As well as welfare concerns, using wild animals as a form of ‘entertainment’ sends out the wrong educational messages to the public, in particular children. Animals like penguins do not belong on a high street in the UK and this event does nothing to teach about conservation or respect for species and habitats.

Captive Animals’ Protection Society (CAPS) are asking people to contact the organisers today and ask them to cancel this part of their Christmas event!
• Email the organisers party@lollipopevents.co.uk (feel free to use/amend the template provided)
• Tweet them
• Post on their facebook page
• Share Captive Animals’ Protection Society’s campaign page (http://www.captiveanimals.org/rudolph) on facebook and twitter
• Make a donation to CAPS so they can tackle more events using penguins, reindeer and other animals this Christmas

This year, CAPS have received more complaints from concerned members of the public on the use of wild animals in Christmas events than ever before. You can view their interactive ‘Rudolph map’ here to see the events that are happening near you, which is being added to daily.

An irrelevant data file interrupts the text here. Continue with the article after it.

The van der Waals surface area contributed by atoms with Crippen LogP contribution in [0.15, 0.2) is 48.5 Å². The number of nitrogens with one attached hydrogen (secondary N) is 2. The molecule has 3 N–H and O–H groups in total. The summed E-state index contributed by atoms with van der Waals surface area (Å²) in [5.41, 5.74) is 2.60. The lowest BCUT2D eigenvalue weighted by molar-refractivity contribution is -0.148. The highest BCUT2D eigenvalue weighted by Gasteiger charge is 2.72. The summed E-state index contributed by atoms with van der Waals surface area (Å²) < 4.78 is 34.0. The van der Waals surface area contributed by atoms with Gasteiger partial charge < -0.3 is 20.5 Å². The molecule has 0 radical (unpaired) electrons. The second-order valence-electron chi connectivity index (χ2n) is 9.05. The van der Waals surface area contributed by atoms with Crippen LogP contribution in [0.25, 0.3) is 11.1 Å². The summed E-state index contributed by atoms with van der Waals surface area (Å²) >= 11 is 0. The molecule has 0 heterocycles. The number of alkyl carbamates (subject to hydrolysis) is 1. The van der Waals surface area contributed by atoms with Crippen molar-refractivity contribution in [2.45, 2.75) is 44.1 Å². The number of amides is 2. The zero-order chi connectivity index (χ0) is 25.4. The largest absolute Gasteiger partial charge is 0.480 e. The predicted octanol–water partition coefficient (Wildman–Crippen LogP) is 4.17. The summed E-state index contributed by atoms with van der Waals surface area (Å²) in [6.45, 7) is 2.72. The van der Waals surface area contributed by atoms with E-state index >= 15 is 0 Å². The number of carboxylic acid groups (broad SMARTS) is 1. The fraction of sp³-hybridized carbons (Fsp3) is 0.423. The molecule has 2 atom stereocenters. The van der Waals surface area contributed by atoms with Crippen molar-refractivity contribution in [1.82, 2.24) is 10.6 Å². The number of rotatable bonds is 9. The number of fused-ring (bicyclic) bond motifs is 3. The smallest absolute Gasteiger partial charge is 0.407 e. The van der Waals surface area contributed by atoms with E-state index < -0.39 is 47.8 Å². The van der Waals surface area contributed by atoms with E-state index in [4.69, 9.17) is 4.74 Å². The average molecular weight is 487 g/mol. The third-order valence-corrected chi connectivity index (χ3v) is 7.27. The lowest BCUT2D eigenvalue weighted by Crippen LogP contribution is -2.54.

Bullfighting victory in European Parliament

Article below relates to EU level issue, but vote was undertaken by UK MPs, many of whom have spoken out against this ridiculous scheme and are now celebrating this victory:

Animal lovers and agriculture stakeholders today gained a victory in the European Parliament as MEPs voted to end indirect subsidies for bullfighting.


Currently, subsidies from the Common Agricultural Policy (CAP) allow Spanish (and some Portuguese and French) farmers to use Single Farm Payment on hectares used to rear bulls used in the fights. An amendment passed today that means the European Parliament has voted against this use, and was followed by an astonishing victory of 438 votes to 199 on the non-binding resolution that says ‘CAP appropriations or any other appropriations from the budget should not be used for the financing of lethal bullfighting activities’.

Alyn Smith, Scotland’s voice on the Parliament’s Agriculture Committee, said:

“Parliament now calls for the eradication of public money boosting the coffers of farmers who raise animals that are destined for a slow, painful and bloody end.

“According to the 2013 report “Toros & Taxes”, compiled by Spanish MEPs, without these subsidies, bullfighting ‘would probably be on the brink of financial collapse’.